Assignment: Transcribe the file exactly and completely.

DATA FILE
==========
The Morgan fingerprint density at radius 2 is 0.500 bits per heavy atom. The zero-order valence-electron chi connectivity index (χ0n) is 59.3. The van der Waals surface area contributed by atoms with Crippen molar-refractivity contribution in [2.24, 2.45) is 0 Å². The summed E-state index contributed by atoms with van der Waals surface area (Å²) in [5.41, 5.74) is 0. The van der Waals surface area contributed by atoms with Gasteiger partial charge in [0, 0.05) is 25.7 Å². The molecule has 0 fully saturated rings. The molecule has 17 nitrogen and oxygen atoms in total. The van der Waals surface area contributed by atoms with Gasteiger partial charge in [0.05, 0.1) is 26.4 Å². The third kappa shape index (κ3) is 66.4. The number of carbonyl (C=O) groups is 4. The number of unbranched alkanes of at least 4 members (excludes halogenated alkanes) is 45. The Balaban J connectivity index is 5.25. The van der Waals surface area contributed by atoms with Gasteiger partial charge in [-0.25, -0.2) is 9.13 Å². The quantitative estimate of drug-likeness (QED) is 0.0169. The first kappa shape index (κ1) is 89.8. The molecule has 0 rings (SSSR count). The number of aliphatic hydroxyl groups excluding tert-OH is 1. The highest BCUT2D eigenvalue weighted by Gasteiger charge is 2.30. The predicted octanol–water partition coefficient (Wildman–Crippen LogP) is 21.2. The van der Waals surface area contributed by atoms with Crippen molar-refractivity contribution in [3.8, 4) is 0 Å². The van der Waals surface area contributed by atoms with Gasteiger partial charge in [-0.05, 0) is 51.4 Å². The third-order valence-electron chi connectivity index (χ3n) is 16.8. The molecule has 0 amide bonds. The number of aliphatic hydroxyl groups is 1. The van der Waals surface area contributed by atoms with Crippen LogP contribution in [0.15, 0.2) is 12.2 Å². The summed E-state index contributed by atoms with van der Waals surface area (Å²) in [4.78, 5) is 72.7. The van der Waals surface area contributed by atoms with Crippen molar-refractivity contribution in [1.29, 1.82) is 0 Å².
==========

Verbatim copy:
The Morgan fingerprint density at radius 2 is 0.500 bits per heavy atom. The zero-order valence-electron chi connectivity index (χ0n) is 59.3. The van der Waals surface area contributed by atoms with Crippen molar-refractivity contribution in [2.24, 2.45) is 0 Å². The summed E-state index contributed by atoms with van der Waals surface area (Å²) in [5.41, 5.74) is 0. The van der Waals surface area contributed by atoms with Gasteiger partial charge in [0, 0.05) is 25.7 Å². The molecule has 0 fully saturated rings. The molecule has 17 nitrogen and oxygen atoms in total. The van der Waals surface area contributed by atoms with Gasteiger partial charge in [0.05, 0.1) is 26.4 Å². The third kappa shape index (κ3) is 66.4. The number of carbonyl (C=O) groups is 4. The number of unbranched alkanes of at least 4 members (excludes halogenated alkanes) is 45. The Balaban J connectivity index is 5.25. The van der Waals surface area contributed by atoms with Gasteiger partial charge in [-0.25, -0.2) is 9.13 Å². The quantitative estimate of drug-likeness (QED) is 0.0169. The first kappa shape index (κ1) is 89.8. The molecule has 0 rings (SSSR count). The number of aliphatic hydroxyl groups excluding tert-OH is 1. The highest BCUT2D eigenvalue weighted by Gasteiger charge is 2.30. The predicted octanol–water partition coefficient (Wildman–Crippen LogP) is 21.2. The van der Waals surface area contributed by atoms with Crippen molar-refractivity contribution in [3.8, 4) is 0 Å². The van der Waals surface area contributed by atoms with Gasteiger partial charge in [-0.05, 0) is 51.4 Å². The third-order valence-electron chi connectivity index (χ3n) is 16.8. The molecule has 0 amide bonds. The number of aliphatic hydroxyl groups is 1. The van der Waals surface area contributed by atoms with Crippen LogP contribution in [0.15, 0.2) is 12.2 Å². The summed E-state index contributed by atoms with van der Waals surface area (Å²) in [4.78, 5) is 72.7. The van der Waals surface area contributed by atoms with Crippen molar-refractivity contribution in [1.29, 1.82) is 0 Å².